This webpage is an introduction to high-school and college level trigonometry. The content is intended to bridge the gap between basic understanding of trigonometry and some of the more notorious concepts that trigonometry plays a pivital role in.
Trigonometry is the study of triangles. The subject focuses on the properties of triangles, especially of the right triangle. From the name, you might guess that trigonometry is purely about triangles and to an extent that is true. A triangle is a simple, versatile shape that appears everywhere in mathematics and physics.
However, the further one goes into the study of trigonometry, it becomes apparent that the triangle is really a medium through which one approaches other ideas, such as circles, ellipsis and hyperbolas; triangles connect concepts together and decompose complicated ideas into tangible lengths and angles.
"You think it's about triangles, but really it's about circles."Unknown
For example, modern mathematics heavily utilizes the concept of a coordinate system, where points in space are defined relative to an origin. The two ubiquitous coordinate systems, the Cartesian Coordinate System and the Polar Coordinate System, utilize the trigonometry of the right-triangle to define a point in space. Since these coordinate systems appear everywhere in applications, trigonometry plays a pivotal foundational and translational role.
Before diving into the fundementals of trigonometry, here are some high-level motivating questions and applications of trigonometry.
- Coordinate Systems. Modern mathematics heavily utilizes the concept of a coordinate system. A point in the cartesian coordinate system forms the shape of a right-triangle, defined by the length of its adjacent and opposite sides. A point in the polar coordinate system forms the shape of a right-triangle, defined by the angle relative to the positive direction and the length of its hypotenuse. There are advantages to thinking both in terms of a Cartesian Coordinate System and a Radian Coordinate System.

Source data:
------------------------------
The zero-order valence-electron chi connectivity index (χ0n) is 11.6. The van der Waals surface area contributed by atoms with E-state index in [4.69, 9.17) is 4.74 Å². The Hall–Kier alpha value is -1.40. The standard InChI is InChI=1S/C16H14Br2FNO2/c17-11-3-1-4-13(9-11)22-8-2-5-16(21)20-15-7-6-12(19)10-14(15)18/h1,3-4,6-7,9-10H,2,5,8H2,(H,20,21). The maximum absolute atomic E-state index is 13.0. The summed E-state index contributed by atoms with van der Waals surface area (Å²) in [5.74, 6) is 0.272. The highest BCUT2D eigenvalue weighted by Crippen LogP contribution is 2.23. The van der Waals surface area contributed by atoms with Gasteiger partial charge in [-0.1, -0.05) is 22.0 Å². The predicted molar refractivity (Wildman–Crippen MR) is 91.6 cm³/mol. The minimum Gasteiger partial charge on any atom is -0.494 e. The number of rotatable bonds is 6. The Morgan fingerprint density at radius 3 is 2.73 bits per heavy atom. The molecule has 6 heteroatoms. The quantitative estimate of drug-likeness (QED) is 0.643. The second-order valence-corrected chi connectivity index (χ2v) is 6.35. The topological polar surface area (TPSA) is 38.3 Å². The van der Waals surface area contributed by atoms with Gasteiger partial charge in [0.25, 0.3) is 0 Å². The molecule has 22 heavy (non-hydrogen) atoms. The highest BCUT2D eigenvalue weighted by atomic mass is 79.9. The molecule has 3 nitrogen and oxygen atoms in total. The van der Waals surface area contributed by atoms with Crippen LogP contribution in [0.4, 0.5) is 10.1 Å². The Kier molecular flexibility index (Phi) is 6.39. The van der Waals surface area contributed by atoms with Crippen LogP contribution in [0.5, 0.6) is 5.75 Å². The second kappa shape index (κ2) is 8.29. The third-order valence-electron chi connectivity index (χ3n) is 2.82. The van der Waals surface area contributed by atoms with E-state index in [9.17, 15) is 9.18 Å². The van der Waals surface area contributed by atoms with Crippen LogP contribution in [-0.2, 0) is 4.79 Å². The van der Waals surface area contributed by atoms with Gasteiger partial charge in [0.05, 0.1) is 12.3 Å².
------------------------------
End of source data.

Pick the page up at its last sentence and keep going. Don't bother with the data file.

- GPS (Global Positioning Systems) Triangulation forms the basis of Global Positioning Systems (GPS) as well as is a neat application of finding where you are on a maping using angles and landmark locations.
- Vectors. A right triangle forms the shape and components of a 2D vector which is a conceptual model used throughout physics.
- Waveforms. The sine function describes a sinusoidal waveform used throughout physics and math. Waves model a large amount of human’s understanding about light, color, sound and much more.
- Astronomy Planetary orbits can be defined in terms of triangles (see the construction of an ellipse) Estimate the curvature of the earth using two obelisks (how tall is an object given the length of its shadow)
- 2D and 3D modeling. Computer science often uses trigonometry to transform, rotate, translate and otherwise manipulate points in a computer system. A particularly relevant application is using 3D triangular meshes to compose complex shapes in three dimensions. (Shading, rendering, video-app filters)
This section of the book introduces the foundations of trigonometry such as key terms and concepts.
An angle is the amount of rotation between two rays. The point where the two rays meet is called the vertex. Angles are a fundemental building block of trigonometry as every triangle’s shape is formed by three angles.
An angle is often thought of in terms of the circle. The angle is measured relative to the fixed ray formed the point at the center of the circle and the point on the rightmost point of the circle. By convention, the positive direction is the counter-clockwise direction.
There are two conventions to measuring the rotation of an angle: degrees and radians. Both are reasonable ways to think about rotation and calculators allow for functions to evaluate angles in both units of measure. It is useful to be comfortable using both radians and degrees.
A triangle is a three sided polygon. The shape can be defined by three points as shown in the 2D interactive below. Try clicking and dragging some of the blue controls points points around.